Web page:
Heather Locklear Is Officially Getting the Help She Needs

Heather Locklear has had a really difficult time in recent months. After she was arrested for allegedly attacking emergency personnel who responded to a domestic disturbance call at her home in June, she was hospitalized for psychiatric evaluation. Now, Us Weekly reports that Locklear is getting long-term treatment for mental health and other issues, which will hopefully help her and her family move forward and heal.

More: Heather Locklear Reportedly Hospitalized for Psychiatric Evaluation

According to Us, Locklear is set to undergo a 14-day treatment plan, but one source told the outlet that it "may be longer." They said, “Heather has a pretty big team giving her support. The family is hopeful this time around that she will get better whereas the many times before they were not.”

Following Locklear's arrest, the source said, “When she got out of jail she was supposed to voluntarily go in that day to get evaluated. But you can’t get evaluated until you do a detox so she was supposed to do that and she didn’t.”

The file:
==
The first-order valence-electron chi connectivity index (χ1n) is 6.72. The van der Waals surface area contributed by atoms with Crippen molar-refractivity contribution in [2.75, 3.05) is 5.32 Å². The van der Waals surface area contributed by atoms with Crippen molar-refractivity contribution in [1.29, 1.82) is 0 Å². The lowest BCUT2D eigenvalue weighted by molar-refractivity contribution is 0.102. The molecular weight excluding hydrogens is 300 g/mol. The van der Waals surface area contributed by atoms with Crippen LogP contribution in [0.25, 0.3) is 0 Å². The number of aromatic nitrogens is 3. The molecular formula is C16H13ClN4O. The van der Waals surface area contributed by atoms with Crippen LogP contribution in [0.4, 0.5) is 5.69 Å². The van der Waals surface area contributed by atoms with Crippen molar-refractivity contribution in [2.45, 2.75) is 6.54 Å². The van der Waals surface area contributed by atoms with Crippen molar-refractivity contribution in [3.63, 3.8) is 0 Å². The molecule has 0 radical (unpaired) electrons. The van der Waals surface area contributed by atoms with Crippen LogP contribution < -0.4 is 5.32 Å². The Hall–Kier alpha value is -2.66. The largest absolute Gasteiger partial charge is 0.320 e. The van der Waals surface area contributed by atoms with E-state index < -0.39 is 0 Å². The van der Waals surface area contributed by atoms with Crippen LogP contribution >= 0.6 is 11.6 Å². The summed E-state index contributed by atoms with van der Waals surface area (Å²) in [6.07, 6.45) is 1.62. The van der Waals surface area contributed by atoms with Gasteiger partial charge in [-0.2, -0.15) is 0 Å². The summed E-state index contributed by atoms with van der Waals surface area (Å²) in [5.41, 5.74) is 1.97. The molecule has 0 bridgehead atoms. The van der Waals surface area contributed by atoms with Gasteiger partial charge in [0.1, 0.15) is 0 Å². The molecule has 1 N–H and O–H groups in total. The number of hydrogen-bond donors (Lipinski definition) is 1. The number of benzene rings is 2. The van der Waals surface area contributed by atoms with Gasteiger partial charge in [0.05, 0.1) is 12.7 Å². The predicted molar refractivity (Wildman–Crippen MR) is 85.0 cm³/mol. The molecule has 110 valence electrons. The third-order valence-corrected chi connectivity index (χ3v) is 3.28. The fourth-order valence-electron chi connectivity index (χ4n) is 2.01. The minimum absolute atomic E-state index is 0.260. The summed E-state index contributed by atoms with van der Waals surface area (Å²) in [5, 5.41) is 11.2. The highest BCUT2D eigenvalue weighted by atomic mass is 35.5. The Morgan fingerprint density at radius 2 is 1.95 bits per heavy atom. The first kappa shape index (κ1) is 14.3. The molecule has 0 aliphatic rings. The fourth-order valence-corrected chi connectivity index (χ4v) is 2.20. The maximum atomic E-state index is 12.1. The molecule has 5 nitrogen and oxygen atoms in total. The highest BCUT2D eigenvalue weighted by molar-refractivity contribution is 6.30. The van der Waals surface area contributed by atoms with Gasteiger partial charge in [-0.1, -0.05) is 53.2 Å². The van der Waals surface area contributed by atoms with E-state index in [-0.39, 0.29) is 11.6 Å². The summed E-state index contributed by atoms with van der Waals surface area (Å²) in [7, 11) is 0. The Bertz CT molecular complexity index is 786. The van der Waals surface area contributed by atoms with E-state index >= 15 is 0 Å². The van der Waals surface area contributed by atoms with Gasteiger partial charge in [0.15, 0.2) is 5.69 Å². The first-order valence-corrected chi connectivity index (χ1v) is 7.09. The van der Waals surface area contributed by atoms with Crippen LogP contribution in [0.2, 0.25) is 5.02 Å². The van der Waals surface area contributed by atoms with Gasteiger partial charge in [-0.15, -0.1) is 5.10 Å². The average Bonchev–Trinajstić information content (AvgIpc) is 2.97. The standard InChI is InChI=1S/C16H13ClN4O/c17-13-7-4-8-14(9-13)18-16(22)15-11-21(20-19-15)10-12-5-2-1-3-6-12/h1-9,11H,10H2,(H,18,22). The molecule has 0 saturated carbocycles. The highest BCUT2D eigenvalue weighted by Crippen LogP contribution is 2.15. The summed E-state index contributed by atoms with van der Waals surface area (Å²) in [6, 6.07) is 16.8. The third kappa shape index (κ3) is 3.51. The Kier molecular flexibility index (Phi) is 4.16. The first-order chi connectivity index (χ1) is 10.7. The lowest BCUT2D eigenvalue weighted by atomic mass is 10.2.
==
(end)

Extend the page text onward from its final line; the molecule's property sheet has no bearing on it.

Us reports that, per police, Locklear was "extremely intoxicated" and "very, very uncooperative" on June 24 when her mother called 911 because of Locklear's erratic behavior. She was arrested on two counts of misdemeanor battery. Her hospitalization came from concerns that she had taken too much of her prescription medication. 

"There was no crime, only a medical issue," police told Us Weekly in June. Us reports that Locklear was also arrested for a dispute with her boyfriend in February after which she returned to rehabilitative treatment; Locklear has struggled with substance abuse issues for several years, repeatedly going in and out of rehab.

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Hopefully, this new treatment plan will address her mental health issues and help her get back on track. Substance abuse and mental health are serious struggles that deserve dedicated treatment and plans for recovery. We wish Locklear and her family the best as they move forward.

If you're considering suicide or fear you may become suicidal, please call the National Suicide Prevention Lifeline 24-7 at 1.800.273.TALK (8255). If you're worried about someone you love, visit SuicidePreventionLifeline.org.

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